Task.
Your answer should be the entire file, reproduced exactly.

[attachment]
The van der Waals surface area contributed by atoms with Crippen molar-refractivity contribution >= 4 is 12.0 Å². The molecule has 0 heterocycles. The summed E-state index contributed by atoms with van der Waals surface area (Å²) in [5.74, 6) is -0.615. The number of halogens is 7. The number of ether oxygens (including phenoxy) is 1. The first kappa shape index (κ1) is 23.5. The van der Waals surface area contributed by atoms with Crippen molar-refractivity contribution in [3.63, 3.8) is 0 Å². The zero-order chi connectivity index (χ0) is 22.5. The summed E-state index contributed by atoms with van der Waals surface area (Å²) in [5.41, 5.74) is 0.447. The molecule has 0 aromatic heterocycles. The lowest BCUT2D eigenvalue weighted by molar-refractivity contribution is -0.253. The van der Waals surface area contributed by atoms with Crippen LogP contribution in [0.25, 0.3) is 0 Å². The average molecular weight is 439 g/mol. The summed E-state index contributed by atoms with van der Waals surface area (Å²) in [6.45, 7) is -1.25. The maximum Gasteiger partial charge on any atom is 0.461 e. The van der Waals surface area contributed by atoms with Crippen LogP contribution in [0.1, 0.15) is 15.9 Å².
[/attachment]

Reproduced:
The van der Waals surface area contributed by atoms with Crippen molar-refractivity contribution >= 4 is 12.0 Å². The molecule has 0 heterocycles. The summed E-state index contributed by atoms with van der Waals surface area (Å²) in [5.74, 6) is -0.615. The number of halogens is 7. The number of ether oxygens (including phenoxy) is 1. The first kappa shape index (κ1) is 23.5. The van der Waals surface area contributed by atoms with Crippen molar-refractivity contribution in [3.63, 3.8) is 0 Å². The zero-order chi connectivity index (χ0) is 22.5. The summed E-state index contributed by atoms with van der Waals surface area (Å²) in [5.41, 5.74) is 0.447. The molecule has 0 aromatic heterocycles. The lowest BCUT2D eigenvalue weighted by molar-refractivity contribution is -0.253. The van der Waals surface area contributed by atoms with Crippen LogP contribution in [0.25, 0.3) is 0 Å². The average molecular weight is 439 g/mol. The summed E-state index contributed by atoms with van der Waals surface area (Å²) in [6.45, 7) is -1.25. The maximum Gasteiger partial charge on any atom is 0.461 e. The van der Waals surface area contributed by atoms with Crippen LogP contribution in [0.1, 0.15) is 15.9 Å².